Who you gonna call?

If Detroit is the chocolate city, it must be the crummy kind of chocolate. You know, crumbly, oversweetened and, well, it's just not a box of fancy truffles.

At least that's what it's like in most Detroit neighborhoods. We've all seen those places where there are piles of debris and abandoned, boarded-up, burned-out houses. Junk cars sit in the street or in yards.

Like the McNichols-Davison area where City Councilmember Brenda Jones went a few weeks ago to view the blight she had read about in a newspaper report. One of the TV news stations showed her stepping through the trash in really high heels, expressing shock that people lived in such squalor. "I will be fighting for the neighborhood — you can believe that," she said.

Jones requested reports from the city Buildings and Safety Engineering Department and the Department of Public Works. She requested a neighborhood assessment from the mayor's office.

By golly, she's going to make things happen. That cuts to the core of Detroit's neighborhood problems. There are precious few people fighting to make things happen in the neighborhoods.

Of course, City Council members should be fighting for the neighborhoods. As a matter of fact, I think Jones should adopt the neighborhood as her own and see to it that the garbage is picked up, the abandoned houses are fixed up or destroyed, and kids can get safely to and from school.

In fact, since our council members are elected as at-large representatives of the entire city, I think each council member should adopt a neighborhood to look out for. That would be the council member you call when things in your neighborhood need fixing. That would be the council member who would get booted from office in the next election if things weren't getting taken care of in your neighborhood.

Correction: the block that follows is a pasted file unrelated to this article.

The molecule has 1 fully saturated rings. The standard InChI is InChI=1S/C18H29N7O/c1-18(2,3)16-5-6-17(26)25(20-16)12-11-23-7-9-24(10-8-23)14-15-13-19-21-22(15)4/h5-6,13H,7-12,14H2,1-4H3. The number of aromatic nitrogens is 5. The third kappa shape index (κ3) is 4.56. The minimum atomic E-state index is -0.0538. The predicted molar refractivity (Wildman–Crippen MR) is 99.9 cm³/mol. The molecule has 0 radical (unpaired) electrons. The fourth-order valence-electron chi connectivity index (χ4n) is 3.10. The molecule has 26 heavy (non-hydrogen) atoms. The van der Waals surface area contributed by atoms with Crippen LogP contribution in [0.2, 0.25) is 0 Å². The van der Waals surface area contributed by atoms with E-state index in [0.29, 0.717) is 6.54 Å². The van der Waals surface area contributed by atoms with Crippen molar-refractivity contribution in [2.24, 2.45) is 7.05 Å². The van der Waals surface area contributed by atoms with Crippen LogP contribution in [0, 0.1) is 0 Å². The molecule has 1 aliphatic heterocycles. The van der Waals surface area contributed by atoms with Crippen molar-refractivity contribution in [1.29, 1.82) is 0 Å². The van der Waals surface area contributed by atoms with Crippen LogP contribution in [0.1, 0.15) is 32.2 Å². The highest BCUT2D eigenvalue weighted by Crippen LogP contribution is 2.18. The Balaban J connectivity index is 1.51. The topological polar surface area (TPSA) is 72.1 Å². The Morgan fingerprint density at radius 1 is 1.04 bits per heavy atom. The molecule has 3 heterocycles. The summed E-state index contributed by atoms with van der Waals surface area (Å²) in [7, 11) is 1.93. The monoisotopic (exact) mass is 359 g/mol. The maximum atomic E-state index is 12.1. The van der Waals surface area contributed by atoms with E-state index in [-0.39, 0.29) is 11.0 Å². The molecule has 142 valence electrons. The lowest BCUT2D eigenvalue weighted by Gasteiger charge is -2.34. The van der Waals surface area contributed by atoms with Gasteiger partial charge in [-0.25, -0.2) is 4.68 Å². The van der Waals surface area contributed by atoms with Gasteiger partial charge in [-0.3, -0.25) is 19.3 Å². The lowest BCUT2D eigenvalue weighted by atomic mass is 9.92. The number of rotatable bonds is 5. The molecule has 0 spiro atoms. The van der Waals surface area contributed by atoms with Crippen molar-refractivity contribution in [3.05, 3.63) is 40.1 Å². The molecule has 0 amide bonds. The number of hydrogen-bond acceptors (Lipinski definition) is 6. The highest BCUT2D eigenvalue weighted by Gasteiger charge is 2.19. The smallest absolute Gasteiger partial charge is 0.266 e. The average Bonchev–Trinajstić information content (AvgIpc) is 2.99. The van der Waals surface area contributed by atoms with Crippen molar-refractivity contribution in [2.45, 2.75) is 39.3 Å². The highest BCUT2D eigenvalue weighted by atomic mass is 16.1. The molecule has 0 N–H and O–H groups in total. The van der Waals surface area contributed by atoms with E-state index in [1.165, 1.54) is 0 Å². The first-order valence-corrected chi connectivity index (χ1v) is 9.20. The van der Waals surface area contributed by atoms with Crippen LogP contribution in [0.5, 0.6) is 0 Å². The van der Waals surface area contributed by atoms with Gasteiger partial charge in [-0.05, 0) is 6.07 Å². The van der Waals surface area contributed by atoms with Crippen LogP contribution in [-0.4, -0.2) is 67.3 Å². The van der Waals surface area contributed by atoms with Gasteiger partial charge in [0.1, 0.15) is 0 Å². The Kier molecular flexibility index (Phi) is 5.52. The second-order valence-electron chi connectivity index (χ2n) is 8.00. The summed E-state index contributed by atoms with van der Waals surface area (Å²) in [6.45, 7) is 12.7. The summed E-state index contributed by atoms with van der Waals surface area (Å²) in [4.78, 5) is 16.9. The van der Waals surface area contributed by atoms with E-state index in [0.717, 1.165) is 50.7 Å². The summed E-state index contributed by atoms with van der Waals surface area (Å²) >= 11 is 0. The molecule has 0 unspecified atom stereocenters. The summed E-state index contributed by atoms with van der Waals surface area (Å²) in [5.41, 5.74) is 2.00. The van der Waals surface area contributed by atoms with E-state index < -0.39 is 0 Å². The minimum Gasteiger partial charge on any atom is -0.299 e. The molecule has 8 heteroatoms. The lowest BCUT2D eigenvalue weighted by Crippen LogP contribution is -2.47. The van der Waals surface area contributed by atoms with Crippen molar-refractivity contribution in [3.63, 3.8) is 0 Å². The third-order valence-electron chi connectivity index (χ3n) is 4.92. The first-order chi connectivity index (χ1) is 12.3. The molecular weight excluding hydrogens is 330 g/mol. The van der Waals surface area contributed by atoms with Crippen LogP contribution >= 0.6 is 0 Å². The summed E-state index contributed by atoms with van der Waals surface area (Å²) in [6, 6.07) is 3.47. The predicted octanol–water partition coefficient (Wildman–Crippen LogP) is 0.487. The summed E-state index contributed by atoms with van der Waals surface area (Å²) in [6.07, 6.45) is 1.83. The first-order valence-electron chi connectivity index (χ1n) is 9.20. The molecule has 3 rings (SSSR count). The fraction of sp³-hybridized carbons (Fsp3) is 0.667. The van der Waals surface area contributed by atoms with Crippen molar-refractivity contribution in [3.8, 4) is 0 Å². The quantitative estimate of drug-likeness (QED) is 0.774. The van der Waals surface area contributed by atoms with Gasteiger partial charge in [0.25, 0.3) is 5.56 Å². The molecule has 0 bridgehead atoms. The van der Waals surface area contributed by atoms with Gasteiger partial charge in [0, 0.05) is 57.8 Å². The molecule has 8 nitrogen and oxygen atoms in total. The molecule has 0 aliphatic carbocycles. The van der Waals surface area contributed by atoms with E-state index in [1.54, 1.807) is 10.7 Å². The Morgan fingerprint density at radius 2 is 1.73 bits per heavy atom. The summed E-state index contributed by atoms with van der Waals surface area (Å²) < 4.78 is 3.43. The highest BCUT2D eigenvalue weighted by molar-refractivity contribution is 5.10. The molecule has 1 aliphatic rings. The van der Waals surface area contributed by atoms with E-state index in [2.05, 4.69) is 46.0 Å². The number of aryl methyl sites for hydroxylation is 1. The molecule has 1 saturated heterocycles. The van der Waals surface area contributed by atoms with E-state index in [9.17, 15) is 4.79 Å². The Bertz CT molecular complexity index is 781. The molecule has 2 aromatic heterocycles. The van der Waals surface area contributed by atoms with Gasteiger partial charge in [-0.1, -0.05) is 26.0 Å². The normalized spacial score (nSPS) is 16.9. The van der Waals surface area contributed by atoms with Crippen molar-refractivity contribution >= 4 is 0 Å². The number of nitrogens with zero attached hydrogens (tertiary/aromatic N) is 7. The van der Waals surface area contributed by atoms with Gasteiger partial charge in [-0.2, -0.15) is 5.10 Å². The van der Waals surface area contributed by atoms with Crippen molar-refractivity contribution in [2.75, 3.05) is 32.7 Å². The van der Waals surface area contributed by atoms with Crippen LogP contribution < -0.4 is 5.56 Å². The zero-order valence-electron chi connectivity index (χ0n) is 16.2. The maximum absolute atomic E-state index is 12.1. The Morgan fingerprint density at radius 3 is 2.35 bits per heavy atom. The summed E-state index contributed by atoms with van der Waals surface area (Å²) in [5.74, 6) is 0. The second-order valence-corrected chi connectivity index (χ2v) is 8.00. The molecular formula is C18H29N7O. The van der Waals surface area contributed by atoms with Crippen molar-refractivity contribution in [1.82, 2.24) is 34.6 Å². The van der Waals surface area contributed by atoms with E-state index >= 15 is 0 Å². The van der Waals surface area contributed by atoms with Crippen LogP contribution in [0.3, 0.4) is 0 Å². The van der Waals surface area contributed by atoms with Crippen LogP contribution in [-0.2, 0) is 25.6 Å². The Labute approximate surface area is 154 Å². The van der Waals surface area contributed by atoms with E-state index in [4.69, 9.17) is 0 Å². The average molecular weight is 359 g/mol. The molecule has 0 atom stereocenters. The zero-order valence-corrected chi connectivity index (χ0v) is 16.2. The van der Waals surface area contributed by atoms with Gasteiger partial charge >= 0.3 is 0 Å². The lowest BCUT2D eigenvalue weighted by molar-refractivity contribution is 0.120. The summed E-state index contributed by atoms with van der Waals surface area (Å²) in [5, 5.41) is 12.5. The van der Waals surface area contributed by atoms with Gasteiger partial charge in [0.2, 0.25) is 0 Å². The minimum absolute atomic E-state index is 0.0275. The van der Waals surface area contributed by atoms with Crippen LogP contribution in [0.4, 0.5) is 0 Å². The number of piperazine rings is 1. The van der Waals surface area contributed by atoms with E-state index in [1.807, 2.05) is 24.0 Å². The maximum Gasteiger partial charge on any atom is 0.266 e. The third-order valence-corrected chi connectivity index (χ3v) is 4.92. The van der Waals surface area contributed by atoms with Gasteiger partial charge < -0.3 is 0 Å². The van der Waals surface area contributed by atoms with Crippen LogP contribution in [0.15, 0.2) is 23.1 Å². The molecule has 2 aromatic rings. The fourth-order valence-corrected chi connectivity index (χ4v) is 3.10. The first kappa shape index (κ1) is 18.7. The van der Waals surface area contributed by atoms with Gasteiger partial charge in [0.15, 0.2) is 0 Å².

Seeing as there are only nine council members, some neighborhoods would have to go without a special representative (for the time being). Let's say Rosedale Park, Indian Village, Boston Edison, Palmer Woods, Sherwood Forest, Green Acres and the University District. These neighborhood have high numbers of well-educated professionals — people who know somebody they can call about problems. Let's just say that, by and large, things get done in those neighborhoods.

Downtown seems to be moving along as a central party district with stadiums, casinos, restaurants and clubs. OK, we still need some riverfront developments (as soon as somebody ponies up to depollute the earth) and a couple more Compuwares would be nice. But the mayor can look after that.

"Every mayor from [Albert E.] Cobo [1950-57] on has really focused on downtown and midtown development, hoping the spillover would help the neighborhoods," says Charlie Hyde, a professor of history at Wayne State University. "Kilpatrick is the first mayor who has really tried to do something in the neighborhoods."

That would be the city's Next Detroit initiative, which focuses on developing six neighborhoods. But if each City Council member adopts a neighborhood to personally fight for, you get nine neighborhoods focused on. That's three more. And each neighborhood gets its own guardian angel, rather than just general city accountability. Or, as it is now, unaccountability.

Wait a minute! There is a system where each area of the city has it's own representative. Where residents vote for someone who lives in their neighborhood to be responsible for getting things done in the neighborhood. They use it in New York, Chicago, Atlanta, Louisville, Dallas and numerous other places. They call them wards, boroughs or districts and somebody is directly accountable to them.